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Island Soil Salinity and Combating Sea Winds  RSS feed

 
William Hydrick
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Hi all- first of all let me Introduce myself- I'm a complete newbie to permaculture and gardening/farming in general, but I'm a quick study and if you have a video that I haven't watched at some point, I haven't been trying hard enough.

So my family has a house and several acres on an island off of the coast of Italy. I'd like to go out there to maintain the property and live fully self-sufficiently (even making my own clothes) so that I can abandon money. I believe there is no better way to learn than trial and error (after the theory is researched, of course) and I plan to head out there with 3 months worth of food, some chickens and some goats- this should be plenty of time for me to grow lettuce and potatoes to replace the rice I bring with me when that runs out.

The problem is- the island was farmed from the 16th to 20th centuries by the inhabitants who did not observe good farming practices, such as over-grazing and over-use of monoculture, I'm also pretty sure that some animals were just left behind when their owners moved off of the island and continued grazing unchecked which caused local plant ecology damage. Combined with the fact it's an island and already had/has a naturally high salinity, I'm worried that the soil is too saline for most plants that I would consider a staple to grow, such as potatoes. The island is almost entirely Limestone beneath the soil.

On to the main point of this topic- I would like to know everything you know about repairing, but most importantly maintaining the soil from the wind. I've observed that in most places, there are species of plants that live along cliffs and beach fronts that create a natural barrier for the sea wind and prevents the wind from pouring too much salt from the sea into the soil. Firstly, I would be most appreciative if y'all could provide me a list of plants that would be native to the region that would work well for passive (non-interaction) maintenance of the soil. (I'm not really versed in Botany.)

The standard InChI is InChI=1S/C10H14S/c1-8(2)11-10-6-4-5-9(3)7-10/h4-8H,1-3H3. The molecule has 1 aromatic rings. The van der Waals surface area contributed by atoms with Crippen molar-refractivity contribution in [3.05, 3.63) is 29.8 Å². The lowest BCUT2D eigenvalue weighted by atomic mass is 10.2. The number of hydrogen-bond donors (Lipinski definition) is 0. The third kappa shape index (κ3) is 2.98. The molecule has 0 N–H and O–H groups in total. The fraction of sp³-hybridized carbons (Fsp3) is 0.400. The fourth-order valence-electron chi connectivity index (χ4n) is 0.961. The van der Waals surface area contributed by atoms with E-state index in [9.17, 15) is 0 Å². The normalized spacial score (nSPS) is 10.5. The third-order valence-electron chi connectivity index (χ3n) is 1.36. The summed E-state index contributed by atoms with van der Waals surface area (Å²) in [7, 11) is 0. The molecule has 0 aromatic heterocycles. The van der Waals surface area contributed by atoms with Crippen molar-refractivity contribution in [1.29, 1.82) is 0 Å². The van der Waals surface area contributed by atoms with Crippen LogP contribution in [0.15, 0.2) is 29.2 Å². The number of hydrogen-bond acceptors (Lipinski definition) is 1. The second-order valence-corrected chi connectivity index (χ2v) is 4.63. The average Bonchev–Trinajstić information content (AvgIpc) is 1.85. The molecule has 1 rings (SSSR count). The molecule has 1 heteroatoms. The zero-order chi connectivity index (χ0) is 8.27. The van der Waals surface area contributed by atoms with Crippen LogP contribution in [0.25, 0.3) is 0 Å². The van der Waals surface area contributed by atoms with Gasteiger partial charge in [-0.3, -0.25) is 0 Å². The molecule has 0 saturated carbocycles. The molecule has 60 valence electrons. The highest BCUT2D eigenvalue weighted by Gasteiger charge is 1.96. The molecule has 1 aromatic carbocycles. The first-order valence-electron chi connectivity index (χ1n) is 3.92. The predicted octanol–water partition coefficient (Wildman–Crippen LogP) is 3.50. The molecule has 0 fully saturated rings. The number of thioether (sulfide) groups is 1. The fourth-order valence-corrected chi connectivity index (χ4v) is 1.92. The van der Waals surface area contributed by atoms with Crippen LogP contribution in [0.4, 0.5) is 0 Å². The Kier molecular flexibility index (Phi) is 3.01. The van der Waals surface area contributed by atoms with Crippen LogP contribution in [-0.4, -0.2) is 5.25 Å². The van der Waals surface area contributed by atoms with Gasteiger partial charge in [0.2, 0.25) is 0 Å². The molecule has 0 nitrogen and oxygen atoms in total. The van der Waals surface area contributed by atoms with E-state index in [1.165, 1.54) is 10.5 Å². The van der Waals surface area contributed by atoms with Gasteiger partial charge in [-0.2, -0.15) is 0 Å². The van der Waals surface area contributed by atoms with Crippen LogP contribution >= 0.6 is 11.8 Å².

I have considered the use of fruit trees and bushes along the edges of the growing areas and I've even considered building raised beds (1 meter high) on the edges and putting plants/grasses I find on the beaches along the top of the beds whilst having a sort of "courtyard" the middle of the square where the growing beds will be, so the beds are protected from the wind and so this courtyard would be where the main idea of creating high quality soil will be emphasised and then when the soil is good, it'll be transplanted out to new grow beds and the bad soil brought in for mixing/fixing with the main beds.

I'd like to hear your ideas, fantasies and experiences and what you think would work.
I'd like to be able to grow potatoes, tomatoes, some runners and romains, but the main concern is fixing the soil and having a system that filters out the salinity and brings it within the tolerances of most plants.

This is a pretty unique situation and so it's been somewhat difficult to find people in a similar situation who practice Permaculture so I can emulate how they've done things.


I look forward to your replies and learning in this community;
Thanks for reading!
 
Rus Williams
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Location: Zutphen, The Netherlands
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There are a lot of useful plants that handle salinity well such as sea buckthorn. I'd also suggest looking into what geoff lawton is doing with his work in the desert as soils there tend to have high salinity. Your idea of a buffer zone is probably the right one.

http://www.permies.com/t/18898/plants/Salt-Tolerant-Plant-list-Halophytes

This is a useful thread that should get you started.
 
Tyler Ludens
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Location: Central Texas USA Latitude 30 Zone 8
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This video contains a description of how Geoff Lawton and others solved salt problems in Jordan, plus it's a general overview of what permaculture can do (you have to join the website but it's free): http://geofflawton.com/videos/surviving-collapse-designing-way-abundance/
 
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